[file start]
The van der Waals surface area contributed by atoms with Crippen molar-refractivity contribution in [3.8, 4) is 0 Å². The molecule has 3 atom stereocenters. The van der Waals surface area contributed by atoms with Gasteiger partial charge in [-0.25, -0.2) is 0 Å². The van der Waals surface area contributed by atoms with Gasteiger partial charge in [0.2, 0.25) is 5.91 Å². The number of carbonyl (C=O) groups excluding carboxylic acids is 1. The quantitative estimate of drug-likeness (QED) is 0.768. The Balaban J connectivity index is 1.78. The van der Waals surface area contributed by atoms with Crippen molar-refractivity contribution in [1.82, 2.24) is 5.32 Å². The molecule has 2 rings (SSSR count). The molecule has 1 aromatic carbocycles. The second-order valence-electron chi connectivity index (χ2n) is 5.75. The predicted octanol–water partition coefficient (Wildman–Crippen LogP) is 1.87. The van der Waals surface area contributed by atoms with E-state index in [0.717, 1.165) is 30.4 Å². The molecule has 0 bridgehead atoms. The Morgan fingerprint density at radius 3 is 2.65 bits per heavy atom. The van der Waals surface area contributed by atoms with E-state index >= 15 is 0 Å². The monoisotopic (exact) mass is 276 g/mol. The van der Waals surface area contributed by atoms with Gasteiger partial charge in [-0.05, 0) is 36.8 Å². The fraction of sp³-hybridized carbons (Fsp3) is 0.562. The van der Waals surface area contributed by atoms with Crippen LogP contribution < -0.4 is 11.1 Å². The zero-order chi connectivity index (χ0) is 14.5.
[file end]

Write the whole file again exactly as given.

The van der Waals surface area contributed by atoms with Crippen molar-refractivity contribution in [3.8, 4) is 0 Å². The molecule has 3 atom stereocenters. The van der Waals surface area contributed by atoms with Gasteiger partial charge in [-0.25, -0.2) is 0 Å². The van der Waals surface area contributed by atoms with Gasteiger partial charge in [0.2, 0.25) is 5.91 Å². The number of carbonyl (C=O) groups excluding carboxylic acids is 1. The quantitative estimate of drug-likeness (QED) is 0.768. The Balaban J connectivity index is 1.78. The van der Waals surface area contributed by atoms with Crippen molar-refractivity contribution in [1.82, 2.24) is 5.32 Å². The molecule has 2 rings (SSSR count). The molecule has 1 aromatic carbocycles. The second-order valence-electron chi connectivity index (χ2n) is 5.75. The predicted octanol–water partition coefficient (Wildman–Crippen LogP) is 1.87. The van der Waals surface area contributed by atoms with E-state index in [0.717, 1.165) is 30.4 Å². The molecule has 0 bridgehead atoms. The Morgan fingerprint density at radius 3 is 2.65 bits per heavy atom. The van der Waals surface area contributed by atoms with E-state index >= 15 is 0 Å². The monoisotopic (exact) mass is 276 g/mol. The van der Waals surface area contributed by atoms with Gasteiger partial charge in [-0.05, 0) is 36.8 Å². The fraction of sp³-hybridized carbons (Fsp3) is 0.562. The van der Waals surface area contributed by atoms with Crippen LogP contribution < -0.4 is 11.1 Å². The zero-order chi connectivity index (χ0) is 14.5.